Cause every little thing gonna be alright
There was a decidedly upbeat mood when financial markets in the Far East welcomed the new week and the new month. The purchasing managers' index readings released by China on Sunday morning had been stronger than expected, leading to optimism that the downturn there might be over.
Most emerging market and commodity-related currencies gapped higher at the open and the risk-on rally was reinforced when China's Caixin/Markit PMI came in this morning a point above forecast at 50.8. Doing its usual balancing act, the safe-haven Japanese yen fell out of favour and it shares last place for the day with sterling.
In recent months Beijing has introduced or extended trillions of pounds of stimulus measures, such as a more relaxed monetary policy, infrastructure investment and tax cuts. Those efforts now seem to be having an effect, though many analysts warn that one swallow does not make a summer. Even so, the notoriously "risky" South African rand is enjoying its second consecutive day at the front of the field, 1.7% ahead of the pound, while the Australian, Canadian and NZ dollars are up by between a cent and a cent and a half.
Keeping up with the yen
The most charitable thing to be said about sterling is that it kept pace with the Japanese yen over the weekend. That still leaves it an average of 0.5% lower on the day against the other majors. It is down by 1.3% from Thursday morning's position and 1.1% lower on the week. In last place.
It is not difficult to guess where the problem lies. Grumpy MPs defeated the prime minister's EU withdrawal bill for a third time, on this occasion by 58 votes, when their long weekend was cut short in order to hold an unusual Friday session in the Commons. The weekend media were teeming with talk of general elections, no-deal Brexits, new prime ministers, confirmatory votes, Norway-style deals, customs unions and all manner of schemes that have already been rejected by parliament, the prime minister or the EU.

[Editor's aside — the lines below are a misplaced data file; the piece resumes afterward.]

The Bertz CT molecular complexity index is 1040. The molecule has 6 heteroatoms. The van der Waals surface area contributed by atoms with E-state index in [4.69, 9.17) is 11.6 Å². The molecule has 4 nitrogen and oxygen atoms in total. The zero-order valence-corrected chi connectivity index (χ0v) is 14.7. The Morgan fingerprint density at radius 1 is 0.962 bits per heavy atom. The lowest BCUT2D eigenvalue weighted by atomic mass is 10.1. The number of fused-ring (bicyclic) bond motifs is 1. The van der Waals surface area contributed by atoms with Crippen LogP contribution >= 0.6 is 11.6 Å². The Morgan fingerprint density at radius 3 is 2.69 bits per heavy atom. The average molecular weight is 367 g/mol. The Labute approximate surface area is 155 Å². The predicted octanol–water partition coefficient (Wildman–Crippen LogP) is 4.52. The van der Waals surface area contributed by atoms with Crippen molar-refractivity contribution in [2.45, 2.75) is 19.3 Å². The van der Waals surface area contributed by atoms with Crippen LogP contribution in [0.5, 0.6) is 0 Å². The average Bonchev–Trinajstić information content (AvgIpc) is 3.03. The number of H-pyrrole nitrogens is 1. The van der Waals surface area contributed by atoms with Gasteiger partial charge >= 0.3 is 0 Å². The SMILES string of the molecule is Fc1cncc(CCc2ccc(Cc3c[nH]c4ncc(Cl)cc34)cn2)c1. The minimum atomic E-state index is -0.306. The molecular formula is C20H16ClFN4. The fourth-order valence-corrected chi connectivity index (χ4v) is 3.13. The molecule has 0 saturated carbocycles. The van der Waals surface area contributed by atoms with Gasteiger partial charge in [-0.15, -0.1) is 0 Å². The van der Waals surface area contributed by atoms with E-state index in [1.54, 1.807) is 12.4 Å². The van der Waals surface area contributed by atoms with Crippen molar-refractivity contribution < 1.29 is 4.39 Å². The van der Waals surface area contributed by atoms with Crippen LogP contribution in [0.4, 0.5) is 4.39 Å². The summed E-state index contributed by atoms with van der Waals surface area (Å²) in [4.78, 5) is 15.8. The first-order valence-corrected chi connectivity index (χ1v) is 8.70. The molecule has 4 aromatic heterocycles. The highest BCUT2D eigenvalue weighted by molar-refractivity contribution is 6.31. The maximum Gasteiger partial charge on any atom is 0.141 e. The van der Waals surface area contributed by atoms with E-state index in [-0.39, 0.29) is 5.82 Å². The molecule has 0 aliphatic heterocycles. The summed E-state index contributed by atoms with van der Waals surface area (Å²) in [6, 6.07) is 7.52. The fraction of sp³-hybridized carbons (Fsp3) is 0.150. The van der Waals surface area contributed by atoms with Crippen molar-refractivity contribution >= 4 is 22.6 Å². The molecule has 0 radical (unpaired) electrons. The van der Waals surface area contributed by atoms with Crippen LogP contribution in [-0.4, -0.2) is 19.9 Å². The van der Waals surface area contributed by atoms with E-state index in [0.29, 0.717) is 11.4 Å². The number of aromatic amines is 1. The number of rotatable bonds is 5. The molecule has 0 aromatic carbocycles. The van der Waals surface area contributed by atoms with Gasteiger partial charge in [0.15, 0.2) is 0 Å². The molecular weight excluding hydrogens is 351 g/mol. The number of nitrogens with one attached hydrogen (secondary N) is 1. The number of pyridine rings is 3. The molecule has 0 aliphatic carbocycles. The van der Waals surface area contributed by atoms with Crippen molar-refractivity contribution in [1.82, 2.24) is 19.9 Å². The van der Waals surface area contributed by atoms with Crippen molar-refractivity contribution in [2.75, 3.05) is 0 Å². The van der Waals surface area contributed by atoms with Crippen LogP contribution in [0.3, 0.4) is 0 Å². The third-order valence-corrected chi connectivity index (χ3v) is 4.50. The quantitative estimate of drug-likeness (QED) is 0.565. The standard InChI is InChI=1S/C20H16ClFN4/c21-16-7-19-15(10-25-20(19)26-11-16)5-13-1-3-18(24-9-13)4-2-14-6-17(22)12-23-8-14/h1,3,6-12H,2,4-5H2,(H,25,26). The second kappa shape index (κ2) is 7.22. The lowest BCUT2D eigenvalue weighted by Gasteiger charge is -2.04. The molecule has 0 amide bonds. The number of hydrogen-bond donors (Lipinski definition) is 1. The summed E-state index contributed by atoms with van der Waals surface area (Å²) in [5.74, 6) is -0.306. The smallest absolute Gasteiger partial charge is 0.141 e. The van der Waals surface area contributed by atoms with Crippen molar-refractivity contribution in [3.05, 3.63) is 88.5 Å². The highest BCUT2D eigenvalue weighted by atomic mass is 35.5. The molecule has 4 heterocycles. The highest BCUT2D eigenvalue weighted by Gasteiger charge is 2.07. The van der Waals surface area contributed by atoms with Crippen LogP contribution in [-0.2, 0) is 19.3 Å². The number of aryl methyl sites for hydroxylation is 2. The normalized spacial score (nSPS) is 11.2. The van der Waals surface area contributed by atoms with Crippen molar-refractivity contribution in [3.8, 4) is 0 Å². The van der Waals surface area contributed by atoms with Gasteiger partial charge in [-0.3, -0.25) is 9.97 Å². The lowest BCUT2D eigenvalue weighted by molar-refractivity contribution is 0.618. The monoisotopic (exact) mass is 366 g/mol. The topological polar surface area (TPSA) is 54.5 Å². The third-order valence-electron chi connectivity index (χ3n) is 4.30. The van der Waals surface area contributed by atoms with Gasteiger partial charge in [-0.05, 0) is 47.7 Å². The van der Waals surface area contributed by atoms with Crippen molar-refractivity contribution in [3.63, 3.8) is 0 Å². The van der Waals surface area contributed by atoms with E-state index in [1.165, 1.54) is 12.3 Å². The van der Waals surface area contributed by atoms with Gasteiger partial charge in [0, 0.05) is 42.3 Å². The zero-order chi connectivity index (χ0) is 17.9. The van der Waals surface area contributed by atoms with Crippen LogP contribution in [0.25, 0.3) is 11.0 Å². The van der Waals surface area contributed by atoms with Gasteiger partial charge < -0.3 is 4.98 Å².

This afternoon parliament will have another shot at finding a consensus on what it can, rather than what it cannot accept. The speaker will select some or all of eight proposals on the order paper. The hope is that MPs can come up with something that does not offend a majority of the house and, if so, that Downing Street will not veto it.
Although the Chinese manufacturing PMI results were higher on the month, that is not likely to be the case with most of the numbers from Europe and North America. Other important data cover Euroland inflation and US retail sales. Australian interest rates are expected to be unchanged tonight.
Britain's manufacturing PMI is pencilled in at 51.3, which would put it ahead of Euroland but a point or more behind the States and Canada. Euro zone inflation should be a shoo-in at 1.5% and analysts expect US retail sales to have increased by 0.3% in February.
The implications for sterling of this evening's parliamentary votes have been so well rehearsed in this column that it would be patronising to reiterate them at this stage. The real question is whether things will be any different tomorrow.